Heating with Wood:
During wood burning season soot and creosote can quickly build up leading to a possible chimney fire. At minimum, an annual chimney cleaning and inspection by a qualified person is needed to reduce the fire hazard. You might need to clean and inspect your chimney more often based on your wood burning practices. Cleaning will also ensure nests and other animals are not blocking the flue. Click here to Find a WETT Certified Professional.
Why should I care about creosote? Simple explanation, your home could burn down because of it. Chimneys are designed to withstand heat; however, creosote can burn at extremely high temperatures of 2000°F/1100°C. This is close to the highest recorded temperature of lava. This extreme temperature can compromise a chimney. When this occurs heat and flames can spread into the walls and ceiling of your home, creating unseen fires that burn unchecked. Creosote may appear as a soft and flaky soot or a hard, shiny substance that clings to surfaces like tar.
Here are several tell-tale signs that your chimney or fireplace needs cleaning or inspection:
- You detect the smell of burned wood coming from the fireplace even when it isn't lit.
- When you light a fire in your fireplace, it doesn't burn as well as it once did.
- It's more difficult to get a fire started. Your chimney is clogged, and airflow is restricted.
- Even with the flue open, smoke from the fireplace waifs through the room.
- A black fireplace damper. This can indicate creosote buildup.
- You notice oily spots on your fireplace's walls, a sign that creosote is present.
- There's evidence of animals. Birds and squirrels can nest in the chimney and block the flue.
Safe Disposal of Ashes:
Follow these tips to prevent your ashes from causing unwanted fire damage:
- Allow ashes to cool for 24 hours prior to removal.
- Store ashes in a fire safe metal container with a tight-fitting metal lid.
- Do not use a cardboard box or plastic container.
- Place ashes outside, minimum 10ft away from anything that can burn.
- Leave ashes in the container for 1 week.
- When ashes are completely cool and not a hazard, they can be disposed of.
- Consider a "two" ash container rotation.
Solid Fuel Burning Appliance (Wood/Pellet Stove, Fireplace) Maintenance:
A professional yearly inspection is vital. Click here to Find a WETT Certified Professional. Also, before each use you should look over equipment to ensure it isn't damaged (viewing glass broken, etc.), there is no buildup of debris, and all vent pipes are intact. Discovering damage after the fire is lit doesn't usually go well.
Always refer to, and follow, the manufacturer’s instructions for the care and use of your equipment and do not operate it if parts are missing. Proper maintenance plays a key role in enjoying safe, comfortable heat throughout the heating season.
Did you know that burning non-seasonal firewood can result in dangerous creosote build-up? In addition to burning properly seasoned wood "how" you burn wood plays a factor in preventing chimney fires. Proper burning also reduces the environmental and health impacts on the environment and your community: For more information click on the "Guide to Residential Wood Heating" link below.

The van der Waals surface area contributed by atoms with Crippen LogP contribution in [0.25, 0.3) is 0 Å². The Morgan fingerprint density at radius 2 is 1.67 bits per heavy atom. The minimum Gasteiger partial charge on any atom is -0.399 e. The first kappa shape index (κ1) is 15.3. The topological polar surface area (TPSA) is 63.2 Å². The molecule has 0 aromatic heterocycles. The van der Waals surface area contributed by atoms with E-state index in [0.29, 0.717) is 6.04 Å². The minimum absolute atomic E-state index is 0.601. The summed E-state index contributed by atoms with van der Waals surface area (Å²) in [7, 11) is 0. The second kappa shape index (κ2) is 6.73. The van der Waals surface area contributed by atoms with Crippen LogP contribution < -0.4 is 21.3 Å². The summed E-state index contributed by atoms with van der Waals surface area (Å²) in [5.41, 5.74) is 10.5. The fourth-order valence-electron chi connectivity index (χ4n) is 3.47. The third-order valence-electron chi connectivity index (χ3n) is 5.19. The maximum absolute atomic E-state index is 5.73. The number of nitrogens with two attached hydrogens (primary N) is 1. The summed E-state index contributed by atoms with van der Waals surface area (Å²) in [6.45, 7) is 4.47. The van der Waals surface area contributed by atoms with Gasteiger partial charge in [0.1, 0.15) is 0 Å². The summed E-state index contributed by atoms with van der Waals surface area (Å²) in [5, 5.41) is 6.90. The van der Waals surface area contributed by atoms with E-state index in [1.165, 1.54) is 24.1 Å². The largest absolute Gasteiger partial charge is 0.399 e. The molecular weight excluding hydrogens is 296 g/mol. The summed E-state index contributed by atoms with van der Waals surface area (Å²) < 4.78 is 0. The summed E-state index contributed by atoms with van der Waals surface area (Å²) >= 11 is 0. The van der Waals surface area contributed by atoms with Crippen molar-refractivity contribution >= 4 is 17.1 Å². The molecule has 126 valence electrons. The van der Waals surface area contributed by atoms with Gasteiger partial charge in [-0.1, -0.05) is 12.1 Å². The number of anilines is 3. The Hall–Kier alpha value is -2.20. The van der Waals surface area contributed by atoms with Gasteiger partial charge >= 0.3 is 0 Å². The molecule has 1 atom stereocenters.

Heating with Electricity:
Portable Space Heaters:
Space heaters need space. The most common contributing factor to fires involving portable space heaters is placing the heater too close to items that can catch fire.
Other contributing factors include:
- Using space heaters with extension cords or power bars.
- Leaving the space heater unattended (even for a short time) without turning it off.
- Using a space heater that does not have an approved certification mark from CSA, ETL or ULC.
- Not following the manufacturer's instructions for use and maintenance of your space heater.
Learn more about Portable Space Heater Safety.
Baseboard and Wall Heaters:
Fixed electric heaters can be a fire hazard; especially if improperly installed or maintained. Electric baseboards, wall heaters, water heaters, and central heating equipment should always be installed by a certified electrician.
Fires happen with inadequate "clearances" between a heating unit and items such as furniture, drapes, bedding and other things that can catch fire. If you don't have a manual for your heater, err on the side of caution and allow at least 12" of clearance on all sides.
Buildup of debris on a heater can start a fire. Regular cleaning keeps dust and pet dander from building up in and around the heater. A simple task such as vacuuming out the fins of a heater also increases the efficiency of the heater.
One final thought. Children like to be inventive and find new places to "store" items. Crayons, small toys, clothing, or other items in, or on, the heater can be a potential fire hazard.
Learn more about the electricity in your home.
Heating with Gas or Oil:
Heating systems (furnaces, hot water heaters, etc.) require annual inspections of the equipment and the chimney/venting system. This annual maintenance by a qualified technician reduces the risk of fire and Carbon Monoxide (CO) poisoning. Ideally, annual furnace maintenance should be prior to the heating season.
If you heat with natural gas and smell "rotten eggs" or hear a hissing sound assume there is a leak. Alert everyone in the immediate area and leave the house. Leave the door(s) open as you exit and call 911. Do not smoke or start/run vehicles in the area of the gas. They are a source of ignition. Before turning the gas back on, the system should be checked by a qualified gas technician.
Learn more Heritage Gas Safety
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